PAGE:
Fighting Against a Strong Current
Racing Louisville shut out the Kansas City Current in a decisive 3-0 win on Saturday afternoon. After showing clear signs of growth across their last three matches, it all came together for Racing in a statement of a match that shows just how competitive they can be. Not only is this their first win of the season, but it’s also their first Challenge Cup win ever and only their second away victory in team history.
After the match, Coach Kim Björkegren said, “We’re doing better every week. I want the fans in Louisville to be proud of this team, to see that we’re doing our best every single game. We’ll always do our best and we did it today.”
Midfielder Lauren Milliet, who earned her first professional goal in this match, agreed with her coach’s assessment. She said the team has been discussing how they’re building in the right direction and this win demonstrates that their hard work is paying off.
“I think it shows that we do have a lot of fight when we work together,” said Milliet. “And I think that that’s the most important part. At the end of the day, the results will come if we continue to work hard.”
Prior to Saturday’s loss to Racing, the Current had been undefeated in the Challenge Cup. They also had the most goals scored in the Central Division and many assumed they had the division’s top spot locked down. Captain Gemma Bonner said she hopes this win of this caliber will give the team more belief in themselves.
“I think you could see what it meant to the group today and the hard work that the whole squad put in,” said Bonner. “It’s been a long week and we’ve traveled to back-to-back away games and you’ve seen the strength and the depth that we’ve got in the squad, too, ’cause I think every player has played their part and we’ve not seen a dip in performance. We’ve just grown from game to game. So for us as a group, it’s been a huge, positive week and now we have to keep on building this momentum now.”
— National Women’s Soccer League (@NWSL) April 2, 2022
Once again, Racing came out of the gates hot, but unlike in Chicago, they got on the board early. In the 9′, Jessica McDonald made a run down the right side and sent in a dangerous low pass to Lauren Milliet. Defender Hailie Mace cut in front of Milliet, however, and deflected the ball into the back of the net for an own goal. The rest of the half was marked by lots of back-and-forth action. The Current put together a good number of shots, but most were off-target. A foul by Savannah DeMelo led to a dangerous free-kick at the top of the box, but Kansas City’s Lo’eau LaBonta sent it well over the crossbar.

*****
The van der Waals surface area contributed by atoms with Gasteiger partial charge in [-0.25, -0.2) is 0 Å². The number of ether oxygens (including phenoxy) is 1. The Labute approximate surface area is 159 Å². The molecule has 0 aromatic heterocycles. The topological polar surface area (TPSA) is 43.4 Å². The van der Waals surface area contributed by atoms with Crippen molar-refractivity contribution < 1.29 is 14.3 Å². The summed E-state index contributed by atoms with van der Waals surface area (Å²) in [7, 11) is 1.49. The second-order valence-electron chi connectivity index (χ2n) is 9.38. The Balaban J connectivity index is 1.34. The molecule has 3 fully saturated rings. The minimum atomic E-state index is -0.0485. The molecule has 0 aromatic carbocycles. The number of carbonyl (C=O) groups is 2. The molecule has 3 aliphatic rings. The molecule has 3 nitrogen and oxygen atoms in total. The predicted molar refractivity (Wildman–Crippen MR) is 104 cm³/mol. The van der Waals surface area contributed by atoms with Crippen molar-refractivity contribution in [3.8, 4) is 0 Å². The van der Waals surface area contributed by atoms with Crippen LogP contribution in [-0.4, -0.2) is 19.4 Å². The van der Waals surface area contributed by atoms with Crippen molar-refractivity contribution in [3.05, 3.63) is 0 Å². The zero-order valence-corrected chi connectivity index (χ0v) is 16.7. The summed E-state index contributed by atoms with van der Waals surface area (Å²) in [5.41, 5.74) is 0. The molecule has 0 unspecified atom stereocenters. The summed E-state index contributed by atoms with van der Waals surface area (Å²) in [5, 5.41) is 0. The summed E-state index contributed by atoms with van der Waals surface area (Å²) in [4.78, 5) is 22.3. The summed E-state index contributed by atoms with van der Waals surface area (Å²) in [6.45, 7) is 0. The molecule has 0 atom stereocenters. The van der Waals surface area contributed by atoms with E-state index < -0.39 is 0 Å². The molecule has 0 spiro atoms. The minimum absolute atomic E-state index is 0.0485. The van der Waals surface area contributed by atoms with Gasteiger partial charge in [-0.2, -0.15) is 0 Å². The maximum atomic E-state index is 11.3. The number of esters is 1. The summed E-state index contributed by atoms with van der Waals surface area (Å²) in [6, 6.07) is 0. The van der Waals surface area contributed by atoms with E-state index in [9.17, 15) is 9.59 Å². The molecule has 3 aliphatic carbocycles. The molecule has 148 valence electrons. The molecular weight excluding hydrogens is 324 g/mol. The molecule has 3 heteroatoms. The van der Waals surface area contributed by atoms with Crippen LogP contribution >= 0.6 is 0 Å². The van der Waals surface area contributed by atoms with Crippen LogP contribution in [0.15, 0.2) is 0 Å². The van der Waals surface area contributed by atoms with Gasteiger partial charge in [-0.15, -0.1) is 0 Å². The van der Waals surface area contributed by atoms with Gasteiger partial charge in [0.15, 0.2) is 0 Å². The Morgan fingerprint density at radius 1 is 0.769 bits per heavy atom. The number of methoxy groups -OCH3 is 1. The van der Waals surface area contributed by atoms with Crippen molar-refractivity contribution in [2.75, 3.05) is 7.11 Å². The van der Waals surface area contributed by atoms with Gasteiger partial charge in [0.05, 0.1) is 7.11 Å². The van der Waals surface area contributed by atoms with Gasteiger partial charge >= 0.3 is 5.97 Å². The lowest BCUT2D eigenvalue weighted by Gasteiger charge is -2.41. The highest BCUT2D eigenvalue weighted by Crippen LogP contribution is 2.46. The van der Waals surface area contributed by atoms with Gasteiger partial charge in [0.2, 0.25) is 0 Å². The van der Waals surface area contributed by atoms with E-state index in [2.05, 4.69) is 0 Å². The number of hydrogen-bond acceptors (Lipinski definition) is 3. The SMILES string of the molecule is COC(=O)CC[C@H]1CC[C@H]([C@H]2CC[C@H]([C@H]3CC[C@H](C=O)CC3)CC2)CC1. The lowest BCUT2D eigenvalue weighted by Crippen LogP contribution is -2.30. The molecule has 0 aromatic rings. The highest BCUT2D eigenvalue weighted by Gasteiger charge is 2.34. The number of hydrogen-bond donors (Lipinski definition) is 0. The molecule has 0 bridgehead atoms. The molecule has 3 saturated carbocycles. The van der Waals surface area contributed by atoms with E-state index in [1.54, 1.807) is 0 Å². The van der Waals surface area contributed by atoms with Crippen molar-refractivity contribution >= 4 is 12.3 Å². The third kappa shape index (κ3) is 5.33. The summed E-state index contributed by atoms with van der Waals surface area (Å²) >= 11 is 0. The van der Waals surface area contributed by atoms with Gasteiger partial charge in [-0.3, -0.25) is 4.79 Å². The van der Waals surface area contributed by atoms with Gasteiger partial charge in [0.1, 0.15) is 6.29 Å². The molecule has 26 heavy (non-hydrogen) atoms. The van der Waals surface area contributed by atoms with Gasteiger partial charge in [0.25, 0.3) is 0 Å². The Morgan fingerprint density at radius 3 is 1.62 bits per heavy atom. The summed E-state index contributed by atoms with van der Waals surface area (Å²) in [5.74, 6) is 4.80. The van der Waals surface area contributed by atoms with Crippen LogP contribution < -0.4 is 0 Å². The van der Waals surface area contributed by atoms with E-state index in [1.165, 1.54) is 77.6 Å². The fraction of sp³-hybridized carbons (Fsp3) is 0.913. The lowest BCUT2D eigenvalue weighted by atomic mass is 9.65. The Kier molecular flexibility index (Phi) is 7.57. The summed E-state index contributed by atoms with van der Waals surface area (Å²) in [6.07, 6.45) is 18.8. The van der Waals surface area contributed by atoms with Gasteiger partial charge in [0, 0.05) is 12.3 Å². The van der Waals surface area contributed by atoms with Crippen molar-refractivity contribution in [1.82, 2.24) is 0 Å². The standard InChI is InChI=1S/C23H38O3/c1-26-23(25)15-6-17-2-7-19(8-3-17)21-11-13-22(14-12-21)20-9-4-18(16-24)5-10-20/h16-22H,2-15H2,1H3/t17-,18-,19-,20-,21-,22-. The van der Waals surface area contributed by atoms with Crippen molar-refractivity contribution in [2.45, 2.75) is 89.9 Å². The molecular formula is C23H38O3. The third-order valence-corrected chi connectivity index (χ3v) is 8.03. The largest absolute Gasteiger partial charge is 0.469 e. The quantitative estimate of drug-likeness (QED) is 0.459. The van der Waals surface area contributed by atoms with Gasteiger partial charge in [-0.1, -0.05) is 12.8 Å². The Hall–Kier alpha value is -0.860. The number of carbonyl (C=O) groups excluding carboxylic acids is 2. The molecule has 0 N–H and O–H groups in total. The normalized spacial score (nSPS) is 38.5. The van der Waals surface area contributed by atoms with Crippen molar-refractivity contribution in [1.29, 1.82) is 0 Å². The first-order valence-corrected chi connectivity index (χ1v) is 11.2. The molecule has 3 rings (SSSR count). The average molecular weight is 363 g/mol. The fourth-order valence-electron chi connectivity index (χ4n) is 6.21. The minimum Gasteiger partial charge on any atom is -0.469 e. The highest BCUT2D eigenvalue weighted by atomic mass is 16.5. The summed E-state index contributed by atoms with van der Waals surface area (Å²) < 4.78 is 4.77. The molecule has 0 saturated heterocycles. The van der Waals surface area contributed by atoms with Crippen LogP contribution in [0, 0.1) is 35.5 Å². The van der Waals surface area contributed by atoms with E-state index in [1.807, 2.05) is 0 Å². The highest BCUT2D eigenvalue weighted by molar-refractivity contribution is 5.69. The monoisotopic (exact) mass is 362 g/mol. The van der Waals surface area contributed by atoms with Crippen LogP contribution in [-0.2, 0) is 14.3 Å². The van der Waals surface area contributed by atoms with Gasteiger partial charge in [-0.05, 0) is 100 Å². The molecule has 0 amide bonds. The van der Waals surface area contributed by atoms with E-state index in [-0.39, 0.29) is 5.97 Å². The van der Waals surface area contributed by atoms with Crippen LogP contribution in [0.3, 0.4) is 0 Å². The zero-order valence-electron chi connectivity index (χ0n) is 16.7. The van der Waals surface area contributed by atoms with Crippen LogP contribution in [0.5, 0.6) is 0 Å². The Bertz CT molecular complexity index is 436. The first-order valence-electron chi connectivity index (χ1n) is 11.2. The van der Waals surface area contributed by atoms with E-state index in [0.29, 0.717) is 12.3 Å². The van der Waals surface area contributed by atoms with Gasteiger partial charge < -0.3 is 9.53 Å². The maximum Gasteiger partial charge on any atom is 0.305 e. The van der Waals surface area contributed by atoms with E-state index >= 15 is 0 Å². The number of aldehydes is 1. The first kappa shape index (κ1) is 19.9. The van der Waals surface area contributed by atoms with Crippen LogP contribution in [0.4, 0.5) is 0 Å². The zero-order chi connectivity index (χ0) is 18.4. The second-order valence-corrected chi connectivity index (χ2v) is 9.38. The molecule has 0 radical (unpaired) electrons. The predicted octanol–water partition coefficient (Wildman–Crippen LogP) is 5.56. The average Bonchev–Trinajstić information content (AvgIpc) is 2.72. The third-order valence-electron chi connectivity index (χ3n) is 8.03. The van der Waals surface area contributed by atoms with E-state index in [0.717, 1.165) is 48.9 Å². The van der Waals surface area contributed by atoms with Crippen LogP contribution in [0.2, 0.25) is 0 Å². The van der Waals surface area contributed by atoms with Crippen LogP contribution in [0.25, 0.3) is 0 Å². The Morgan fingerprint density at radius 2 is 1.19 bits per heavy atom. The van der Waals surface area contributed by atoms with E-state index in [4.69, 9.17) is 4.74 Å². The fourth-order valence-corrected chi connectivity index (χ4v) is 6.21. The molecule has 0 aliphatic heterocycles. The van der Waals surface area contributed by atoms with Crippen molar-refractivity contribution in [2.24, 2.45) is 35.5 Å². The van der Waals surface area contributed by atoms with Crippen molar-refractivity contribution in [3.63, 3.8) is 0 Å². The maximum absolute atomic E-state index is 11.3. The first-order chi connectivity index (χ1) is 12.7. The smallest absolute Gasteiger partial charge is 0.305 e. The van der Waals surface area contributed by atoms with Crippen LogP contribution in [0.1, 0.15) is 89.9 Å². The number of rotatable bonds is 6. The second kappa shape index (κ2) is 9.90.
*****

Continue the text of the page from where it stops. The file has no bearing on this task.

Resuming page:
In the second half, Racing came in a little shaky in the first 10 minutes or so, but they righted their ship quickly. In the 60′, Cece Kizer won the ball back and sent a ball through to Lauren Milliet. A mis-clear by a Current defender fell right to Milliet who sent it in for a second goal. Only five minutes later, Gemma Bonner scored a header off a corner delivered by Emina Ekic. This was Racing’s first goal off a corner ever and Bonner’s first goal in the NWSL. It was also the first time Racing had ever scored three goals in a Challenge Cup match. For the rest of the match, Racing was in full control and even came close to scoring a fourth. After five minutes of stoppage time, the match ended 3-0 for Racing.
By the Numbers
Compared to their last match against Kansas City, Racing did a good job of holding them to fewer shots. Although the Current still had a high number with 17 shots, only two were on target. Racing conversely had nine shots (one better than their last match against the Current) but four were on target. Racing continues to have the best shooting accuracy of any team in the Central Division by a significant degree. Their shooting accuracy stands at 61.5% with the Dash’s 52% as the next highest. Racing’s conversion rate is also the division’s highest at 23%. The next closest team is the Red Stars with 15%.
In fact, Racing has the highest shooting accuracy of any team in the league right now except OL Reign who barely nudge them out at 62.5%. Racing also has the highest conversion rate of any team in the league bar none.
Possession against the Current was almost dead even with Racing taking the barest majority at 51%. Passing accuracy between each team was almost dead even, too, at 70.4% for Racing and 70.7% for Kansas City.
Interestingly, this is the first game where Racing did better in the second half than the first. Kansas City had 12 of their 17 shots in the first half and none on target in the second half. Racing conversely had two shots on target in both halves and a nearly equal split in shots. Once again, Racing’s percentage of possession and passing accuracy did drop significantly in the second half, but the Current faced a nearly identical drop in all numbers except possession. This shows that, unlike in previous matches, Racing’s opponents didn’t surge in the second half while Racing dropped precipitously. Instead, the game stayed quite evenly matched.
The Straight and Narrow
Racing once again came out in a 4-2-3-1 formation, this time with Jess McDonald up top as the lone striker. The defense has been an ongoing issue with Racing so adding a double defensive midfield pivot point has helped shore up the central defense. In the past, Racing would repeatedly lose possession in the midfield only to get burned on the transition while in a 4-3-3. Since implementing the double sixes in the last two matches, this seems to have lessened significantly. Racing may still lose the ball in the midfield, but opponents aren’t able to exploit gaps as well as they have previously. After the match, Lauren Milliet specifically called out having double sixes for having “played a really important role in the win” in terms of helping both in the defense and the build-up.
The thing about a 4-2-3-1 formation is that it’s very narrow. Racing took that to almost a more extreme degree on Saturday and played such a narrow game that I had a friend contact me and ask if a passing matrix image was accurate or not. They assumed there was a glitch because Racing played so tightly through the center. While these images are probably somewhat distorted because the outer backs switched sides often which averaged them out in the middle, it’s clear Racing moved very consistently through the center of the field all game.
Take a look at the images below to see how Racing lined up compared to where they actually played throughout the course of the match. First, the image directly below shows how Racing lined up in a typical 4-3-2-1 formation.